I’ve decided to wear a home-made mask when I go to places where it is hard to keep a distance, such as the supermarket. But should my children be doing the same?
A makeshift face-covering stops you from passing on the virus if you are infected, even if you don’t have any symptoms or haven’t started showing them yet.
This is really important, as it has been estimated that as many as eight in ten people who have been infected with the virus are asymptomatic.
Children can pass on the virus too, so it is a good idea for them to wear a mask as well.
A family with mother and children wearing face masks amid the coronavirus outbreak. A makeshift face-covering stops you from passing on the virus if you are infected (file photo)
It’s not normal, for most of us, to wear a face covering, and children may initially find them uncomfortable. The trick will be making sure they fit as well as possible, to minimise the amount of fiddling (and moaning) they do.
It might help to involve them in making theirs. There are some amazing cloths printed with cartoon characters available online, and get them to help you assemble it – as I demonstrated in last week’s Mail on Sunday.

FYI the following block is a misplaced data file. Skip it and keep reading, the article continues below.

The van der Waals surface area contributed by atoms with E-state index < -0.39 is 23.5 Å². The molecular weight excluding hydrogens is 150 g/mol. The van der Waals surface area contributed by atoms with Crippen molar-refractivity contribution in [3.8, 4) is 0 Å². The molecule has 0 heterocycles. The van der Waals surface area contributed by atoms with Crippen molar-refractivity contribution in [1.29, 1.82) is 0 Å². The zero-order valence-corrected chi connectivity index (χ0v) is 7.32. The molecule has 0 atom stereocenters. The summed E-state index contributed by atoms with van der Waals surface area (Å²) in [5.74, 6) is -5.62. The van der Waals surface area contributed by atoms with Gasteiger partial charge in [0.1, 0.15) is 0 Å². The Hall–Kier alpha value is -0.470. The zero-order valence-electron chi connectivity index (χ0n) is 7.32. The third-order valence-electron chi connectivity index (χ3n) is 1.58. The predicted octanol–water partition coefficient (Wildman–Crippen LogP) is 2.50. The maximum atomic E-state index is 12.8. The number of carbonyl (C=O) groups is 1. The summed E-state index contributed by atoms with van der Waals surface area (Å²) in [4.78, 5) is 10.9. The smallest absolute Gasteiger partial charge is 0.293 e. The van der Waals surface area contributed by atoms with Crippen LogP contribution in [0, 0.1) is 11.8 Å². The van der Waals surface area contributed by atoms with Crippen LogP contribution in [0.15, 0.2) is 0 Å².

Is it OK to reuse a cloth mask if I’m careful not to touch the outside when I put it down?
No. It has to be cleaned after every use. This is because you may have picked up the virus and touched your mask without realising. Wearing it again could increase your risk of infection. As soon as the cloth becomes damp, or feels wet, you should also replace it.
After you take off your mask, wash your hands with soap and water or use an alcohol-based hand gel. The mask can be dropped into a soapy solution, such as washing-up liquid or handwash, and cleaned before allowing it to dry thoroughly.
No one else seems to be wearing masks. Is there any point in me doing it?
Yes, there absolutely is. Research suggests the more people who wear a mask, the lower the transmission rate would be. If 80 per cent of the population wears a cloth face covering, we could stop the spread of the disease.
So there’s no excuse not to, really. We can all play our part, and it could mean we get back to normality a bit quicker too.
A generic image of P2 masks. After you take off your mask, wash your hands with soap and water or use an alcohol-based hand gel, writes Dr Ellie Cannon (file photo)
If my mother, who lives alone, gets Covid-19, will I be able to go to visit and look after her? And what about visiting her in hospital?
Ideally, people living alone should not have visitors. But if your mother is vulnerable, it would be sensible to go around and check on her.
This might mean leaving supplies or cooked food at her door. You could also keep an eye out for any changes to her condition by video-calling her.
It is worth setting this up now – just in case. If a loved one ends up in hospital with Covid-19, visiting depends on the ward rules and the circumstances.
Source: Daily Mail | Health News